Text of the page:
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CR 18:63-69 (2001)  -  doi:10.3354/cr018063

Interannual changes of the ocean wave variability in the North Atlantic and in the North Sea

E. Bauer*

Potsdam Institute for Climate Impact Research, PO Box 601203, 14412 Potsdam, Germany

ABSTRACT: A high-resolution ocean wave hindcast for 1981 to 1993 with the WAM wave model is used to study the mean sea state and its dominant modes of variability in the North Atlantic and in the North Sea. The wind and wave data share high correlation coefficients with the North Atlantic Oscillation (NAO) index of the winter season and rather low correlation coefficients with the monthly NAO index. The low correlations are induced by the different modes of variability. The NAO index varies at semiannual and shorter periods and the wind and wave data vary with the seasonal cycle. In addition, considerably unsteady variability is apparent at synoptic scales. The dominant modes of that variability, retrieved by a wavelet analysis, are similar for wind and wave data of the same year but may change considerably from year to year. From 1987 to 1989, when the NAO index increases, the dominant period of variability also increases. The same trend is inferred from wind and wave measurements at Ocean Weather Station M. In contrast, the dominant periods inferred from data of the southern North Sea show a reverse trend. This indicates that the wave variability in the North Sea is reduced when the westerlies are more zonal, and is intensified when the westerlies are less zonal through more meridional contributions initiated by the Northeast Atlantic wind and wave variability.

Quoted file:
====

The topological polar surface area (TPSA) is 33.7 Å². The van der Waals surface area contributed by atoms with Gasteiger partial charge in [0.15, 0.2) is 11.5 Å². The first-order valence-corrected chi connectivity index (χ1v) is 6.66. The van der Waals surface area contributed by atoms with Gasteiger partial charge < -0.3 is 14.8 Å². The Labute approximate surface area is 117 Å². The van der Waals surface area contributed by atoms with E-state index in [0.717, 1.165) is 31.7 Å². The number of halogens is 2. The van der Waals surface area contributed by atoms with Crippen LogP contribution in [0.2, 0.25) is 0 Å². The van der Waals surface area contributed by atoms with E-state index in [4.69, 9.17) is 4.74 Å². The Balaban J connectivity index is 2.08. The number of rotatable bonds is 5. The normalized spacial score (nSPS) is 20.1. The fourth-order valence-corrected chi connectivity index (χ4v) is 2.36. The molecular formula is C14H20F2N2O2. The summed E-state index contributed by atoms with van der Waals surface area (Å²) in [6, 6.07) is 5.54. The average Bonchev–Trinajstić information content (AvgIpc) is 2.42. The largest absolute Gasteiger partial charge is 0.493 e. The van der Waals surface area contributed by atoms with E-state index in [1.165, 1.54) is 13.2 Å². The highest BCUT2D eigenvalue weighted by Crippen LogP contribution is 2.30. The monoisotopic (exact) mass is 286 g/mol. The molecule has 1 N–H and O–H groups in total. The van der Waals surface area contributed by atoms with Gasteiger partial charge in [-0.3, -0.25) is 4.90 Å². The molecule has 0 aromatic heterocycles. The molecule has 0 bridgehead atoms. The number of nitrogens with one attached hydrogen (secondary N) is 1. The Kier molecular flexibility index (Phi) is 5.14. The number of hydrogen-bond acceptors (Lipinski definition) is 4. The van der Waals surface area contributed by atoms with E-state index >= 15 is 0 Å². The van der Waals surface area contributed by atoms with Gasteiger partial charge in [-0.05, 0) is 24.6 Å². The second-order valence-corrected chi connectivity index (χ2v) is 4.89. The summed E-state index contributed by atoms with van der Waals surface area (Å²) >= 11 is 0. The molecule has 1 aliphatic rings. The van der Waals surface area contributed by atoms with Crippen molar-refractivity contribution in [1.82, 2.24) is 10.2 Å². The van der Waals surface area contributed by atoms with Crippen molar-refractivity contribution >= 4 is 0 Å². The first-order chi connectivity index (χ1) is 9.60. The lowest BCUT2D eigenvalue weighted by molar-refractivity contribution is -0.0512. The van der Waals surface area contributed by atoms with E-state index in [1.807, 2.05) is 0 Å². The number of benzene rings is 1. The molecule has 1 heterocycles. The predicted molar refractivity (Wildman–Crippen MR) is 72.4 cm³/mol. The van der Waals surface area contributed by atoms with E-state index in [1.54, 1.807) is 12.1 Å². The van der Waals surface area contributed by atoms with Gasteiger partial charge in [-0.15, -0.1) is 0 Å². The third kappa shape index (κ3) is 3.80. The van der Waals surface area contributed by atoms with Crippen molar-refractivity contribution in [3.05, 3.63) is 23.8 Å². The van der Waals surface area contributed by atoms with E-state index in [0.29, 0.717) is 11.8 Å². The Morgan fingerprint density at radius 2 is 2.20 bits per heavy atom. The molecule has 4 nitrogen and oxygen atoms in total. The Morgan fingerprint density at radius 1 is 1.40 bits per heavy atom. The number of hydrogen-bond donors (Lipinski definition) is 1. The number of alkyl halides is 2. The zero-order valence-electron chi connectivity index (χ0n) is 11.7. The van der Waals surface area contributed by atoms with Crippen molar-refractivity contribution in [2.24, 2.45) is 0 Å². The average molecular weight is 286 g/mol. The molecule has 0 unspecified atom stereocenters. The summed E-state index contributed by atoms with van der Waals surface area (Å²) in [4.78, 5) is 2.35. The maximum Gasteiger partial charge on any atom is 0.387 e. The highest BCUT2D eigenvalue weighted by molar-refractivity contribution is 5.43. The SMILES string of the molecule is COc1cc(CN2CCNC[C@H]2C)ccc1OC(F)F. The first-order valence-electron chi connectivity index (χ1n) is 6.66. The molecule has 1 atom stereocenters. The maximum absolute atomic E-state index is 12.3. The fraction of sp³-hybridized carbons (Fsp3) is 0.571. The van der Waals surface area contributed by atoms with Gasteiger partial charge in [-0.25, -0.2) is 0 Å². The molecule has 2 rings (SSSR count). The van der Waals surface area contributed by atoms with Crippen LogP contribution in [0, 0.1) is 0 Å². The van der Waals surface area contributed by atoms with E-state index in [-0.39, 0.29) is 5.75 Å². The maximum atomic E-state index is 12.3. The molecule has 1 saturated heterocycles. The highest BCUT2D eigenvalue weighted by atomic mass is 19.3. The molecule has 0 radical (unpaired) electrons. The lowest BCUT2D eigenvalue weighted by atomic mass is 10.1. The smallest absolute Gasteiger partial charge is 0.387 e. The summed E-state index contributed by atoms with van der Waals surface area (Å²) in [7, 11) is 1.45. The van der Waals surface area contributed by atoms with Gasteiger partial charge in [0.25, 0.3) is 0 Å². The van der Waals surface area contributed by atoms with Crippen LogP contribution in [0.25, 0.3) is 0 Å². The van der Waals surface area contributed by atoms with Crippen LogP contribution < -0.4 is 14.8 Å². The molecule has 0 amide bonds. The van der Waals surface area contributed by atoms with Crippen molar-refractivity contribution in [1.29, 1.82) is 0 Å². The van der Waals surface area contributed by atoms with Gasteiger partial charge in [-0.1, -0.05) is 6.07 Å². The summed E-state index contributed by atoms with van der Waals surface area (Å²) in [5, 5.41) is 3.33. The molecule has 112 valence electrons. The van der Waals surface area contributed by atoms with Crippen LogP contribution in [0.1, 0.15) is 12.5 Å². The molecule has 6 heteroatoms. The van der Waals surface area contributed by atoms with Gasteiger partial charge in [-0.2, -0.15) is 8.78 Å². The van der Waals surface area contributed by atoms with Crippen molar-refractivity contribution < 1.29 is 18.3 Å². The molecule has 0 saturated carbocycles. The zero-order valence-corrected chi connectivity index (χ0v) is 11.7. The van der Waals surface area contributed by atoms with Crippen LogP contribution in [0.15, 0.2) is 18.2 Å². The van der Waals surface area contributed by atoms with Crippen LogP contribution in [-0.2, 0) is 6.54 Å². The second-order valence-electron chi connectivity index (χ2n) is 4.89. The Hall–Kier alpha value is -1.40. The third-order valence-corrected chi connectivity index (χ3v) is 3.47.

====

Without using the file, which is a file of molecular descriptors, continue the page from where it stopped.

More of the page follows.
KEY WORDS: NAO index · Wind fields · Significant wave height · Wavelet power spectrum · Synoptic-scale variability

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